When the vice mayor of the Chinese city of Loudi visited Eden Prairie High School on Wednesday, her journey began near what some would say is the social epicenter of any American high school: the cafeteria.
"Who pays for the food?" Vice Mayor Xintao Xiao asked Principal Conn McCartan through an interpreter. He explained that the students pay a fee of about $2 a meal to help offset the cost of state and federal meal programs. Xiao nodded.
The inquiry was the first of dozens of questions McCartan fielded from Xiao and a group of Chinese visitors about academics, per-pupil funding, extracurricular activities, staff salaries -- even the number of janitors working in the building.
Xiao directs education, science, technology, health and other social services in the rapidly growing municipality of Loudi in China's Hunan Province. Its estimated population is 4.1 million.
Her whirlwind tour of classrooms, teacher resource labs, cafeterias and gyms at Eden Prairie High on Wednesday was part of an exchange program between the two cities and their schools. Her entourage included about a half-dozen other Chinese officials and Eden Prairie school officials.
"It's very clean and tidy," Xiao said of Eden Prairie High, Minnesota's largest high school. "It's well-run. I'm very impressed with the dedication of the teachers and the students' discipline."
St. Paul businessman Lili Pan, a native of China who's lived here for more than 10 years, translated for the Chinese visitors and helped arrange their trip, which included a meeting with Eden Prairie city officials. "This goes back quite a few years," Pan said about Loudi's ties to Minnesota. McCartan described Pan as a "connector" between businesses and other organizations in Minnesota and China.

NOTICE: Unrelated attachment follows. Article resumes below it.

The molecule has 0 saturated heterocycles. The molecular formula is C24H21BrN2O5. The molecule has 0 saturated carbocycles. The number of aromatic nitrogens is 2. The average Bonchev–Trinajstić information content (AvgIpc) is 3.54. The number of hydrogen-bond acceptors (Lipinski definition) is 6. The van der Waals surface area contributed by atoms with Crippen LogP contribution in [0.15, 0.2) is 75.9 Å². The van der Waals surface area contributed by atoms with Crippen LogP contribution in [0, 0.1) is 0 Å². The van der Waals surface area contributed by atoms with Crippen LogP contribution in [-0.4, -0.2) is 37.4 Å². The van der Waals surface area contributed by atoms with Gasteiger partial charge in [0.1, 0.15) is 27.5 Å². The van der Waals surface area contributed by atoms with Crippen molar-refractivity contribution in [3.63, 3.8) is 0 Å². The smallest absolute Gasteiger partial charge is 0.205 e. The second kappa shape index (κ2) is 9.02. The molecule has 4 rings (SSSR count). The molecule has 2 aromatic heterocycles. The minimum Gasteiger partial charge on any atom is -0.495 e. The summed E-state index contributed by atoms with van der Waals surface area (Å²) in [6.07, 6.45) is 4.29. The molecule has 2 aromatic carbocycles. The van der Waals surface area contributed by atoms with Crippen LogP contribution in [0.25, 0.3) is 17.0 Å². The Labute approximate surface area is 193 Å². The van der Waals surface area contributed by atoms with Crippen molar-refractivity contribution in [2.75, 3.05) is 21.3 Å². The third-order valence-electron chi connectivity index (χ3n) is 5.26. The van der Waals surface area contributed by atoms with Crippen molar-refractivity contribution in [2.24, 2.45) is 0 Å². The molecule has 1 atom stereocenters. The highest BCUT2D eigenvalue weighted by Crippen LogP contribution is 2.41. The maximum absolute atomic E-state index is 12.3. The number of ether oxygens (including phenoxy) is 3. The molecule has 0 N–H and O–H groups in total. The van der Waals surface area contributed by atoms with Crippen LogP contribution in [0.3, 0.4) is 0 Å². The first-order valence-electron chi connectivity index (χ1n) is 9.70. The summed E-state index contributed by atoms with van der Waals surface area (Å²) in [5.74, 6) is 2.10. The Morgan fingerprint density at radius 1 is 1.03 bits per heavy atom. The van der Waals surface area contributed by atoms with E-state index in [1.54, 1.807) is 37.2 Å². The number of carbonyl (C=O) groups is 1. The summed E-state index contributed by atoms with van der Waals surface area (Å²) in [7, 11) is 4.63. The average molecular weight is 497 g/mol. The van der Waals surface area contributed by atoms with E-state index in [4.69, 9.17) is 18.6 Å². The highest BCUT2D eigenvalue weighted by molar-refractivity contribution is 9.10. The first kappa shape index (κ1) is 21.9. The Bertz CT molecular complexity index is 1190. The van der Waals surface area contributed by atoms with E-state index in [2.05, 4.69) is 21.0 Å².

This past summer, Eden Prairie High School families hosted 18 teenage students from Loudi as part of an exchange program. Eden Prairie students will travel to Loudi next summer to continue the exchange.
"It expands your world view," McCartan said of the district's partnership. "At the same time, we see all of the things that we have in common."
The academic highlight of Xiao's visit was a brief stint in a math class taught by veteran teacher Sue Clark. The vice mayor and her entourage watched closely as Clark's calculus class solved a problem using one of the district's interactive white boards.
"You guys are a smart group here," Xiao said before she left the room.
Xiao also visited a child psychology class and spoke with a teacher whose students will run a day-care center for more than a dozen preschool students. The vice mayor said it's a very creative concept -- students teaching other students -- and that it was the most unexpected aspect of the visit.
Eden Prairie High School senior Reed Golden recorded the Chinese officials' visit for the school's in-house newscast. The 18-year-old said he's learned about China's economy in business classes and thinks it's great that the two cities have a relationship.
"It's kind of an honor that people from so far away are impressed with our technology," Reed said. "It would be cool to go there."
Patrice Relerford • 612-673-4395